Re “Kids’ education will be fine under vaccination bill” (Editorials, April 17): I don’t know how or when the personal belief exemption for vaccinations came to be, but it is high time it was stopped.
Our state does not exempt children from an education if a parent’s “personal belief” is that they don’t need one, when, arguably, it hurts only the child involved. Why, then, should we allow exemptions from vaccination, when it clearly puts others at risk? By the way, vaccination immunity is not lifelong, so many of us who were vaccinated as children could now be susceptible if exposed.
I suggest vaccination be made mandatory and enforced by making it a condition to enrollment in any school, including home schools. Home schools must already meet certain requirements. I have a strong belief in civil liberties, but only when they do not cause harm to others.
Never miss a local story.
Dr. Craig Pfeiffer, Carmichael
Vaccinations are responsible
Thank you for the editorial in favor of increasing vaccination in our state. Vaccinations are safe and effective, but inaccurate information has generated fear and misunderstanding about Sen. Richard Pan's legislation. SB 277 is admirable and scientifically sound, and allows for medical exemptions for those who are judged to be at higher risk for adverse reactions.
Blanket religious exemptions have been shown to be difficult to enforce, as it is impractical to require proof of religious belief or affiliation. As a wide majority of parents do vaccinate their kids, we hope our legislators will side with the scientific and medical evidence to promote the health of all kids and the public.
Dr. John Maa and Steve Heilig,
San Francisco Medical Society
Re “Vaccine bill stirs up ‘hornet’s nest’” (Page A1, April 17): The Legislature should listen to the advice of the medical profession and public health officials. The anti-vaxxer minority is certainly passionate, but they are dead wrong. Current law has led to a situation where some parents have been unduly entitled to project their excessive fears onto their children, increasing preventable disease risks to everybody.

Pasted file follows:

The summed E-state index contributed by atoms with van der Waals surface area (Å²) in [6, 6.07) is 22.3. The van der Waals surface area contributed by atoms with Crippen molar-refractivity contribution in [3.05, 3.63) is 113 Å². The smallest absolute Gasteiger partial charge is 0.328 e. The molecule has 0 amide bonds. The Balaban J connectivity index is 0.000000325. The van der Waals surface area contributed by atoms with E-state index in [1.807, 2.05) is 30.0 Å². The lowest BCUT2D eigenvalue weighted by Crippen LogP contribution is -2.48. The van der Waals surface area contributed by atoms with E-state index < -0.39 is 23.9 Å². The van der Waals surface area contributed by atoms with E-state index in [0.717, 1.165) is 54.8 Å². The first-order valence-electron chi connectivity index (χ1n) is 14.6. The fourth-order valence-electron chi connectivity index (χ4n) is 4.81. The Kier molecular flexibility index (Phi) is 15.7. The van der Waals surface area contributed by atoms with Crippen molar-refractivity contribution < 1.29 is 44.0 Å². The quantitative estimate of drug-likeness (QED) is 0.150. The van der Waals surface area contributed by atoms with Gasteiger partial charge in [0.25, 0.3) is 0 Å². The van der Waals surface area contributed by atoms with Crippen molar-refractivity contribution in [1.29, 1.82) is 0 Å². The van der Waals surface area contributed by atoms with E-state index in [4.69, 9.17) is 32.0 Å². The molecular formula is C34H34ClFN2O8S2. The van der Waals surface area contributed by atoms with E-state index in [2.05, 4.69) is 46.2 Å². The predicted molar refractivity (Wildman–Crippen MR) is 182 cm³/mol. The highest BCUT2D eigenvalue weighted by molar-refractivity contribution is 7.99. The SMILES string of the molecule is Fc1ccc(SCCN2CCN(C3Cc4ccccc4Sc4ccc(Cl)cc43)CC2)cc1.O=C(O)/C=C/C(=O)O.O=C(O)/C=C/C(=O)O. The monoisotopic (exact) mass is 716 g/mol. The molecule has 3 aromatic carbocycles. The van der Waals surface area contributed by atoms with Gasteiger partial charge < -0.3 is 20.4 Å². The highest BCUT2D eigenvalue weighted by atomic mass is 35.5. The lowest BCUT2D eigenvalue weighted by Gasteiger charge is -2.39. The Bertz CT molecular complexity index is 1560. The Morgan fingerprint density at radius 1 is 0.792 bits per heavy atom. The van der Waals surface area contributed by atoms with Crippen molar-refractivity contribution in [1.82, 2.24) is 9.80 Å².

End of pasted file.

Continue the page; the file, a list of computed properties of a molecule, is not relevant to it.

It is interesting to observe that this issue, fed by hysteria, has grown to become a major test of our state’s elected public officials. I applaud Sen. Richard Pan, a doctor, for his leadership and courage in standing up for science and common sense. I hope that his legislative colleagues will not be intimidated into inaction on this question.
William Wade Keye, Sacramento
Issue isn’t about safety
In this new story and others, those who chose not to vaccinate their children are made out to be ignorant and selfish. This issue is not about the safety of our children but about the distribution of money to the various institutions.
If we give up our rights to choose what we believe is best for our own bodies – not to mention the delicate balance of a child’s body – we will lose yet another freedom this country was founded on. The obvious question is, if vaccines are so safe and effective, why do people worry about those who choose not to vaccinate their children? If what they say is true, the vaccinated child should be safe from the disease in question.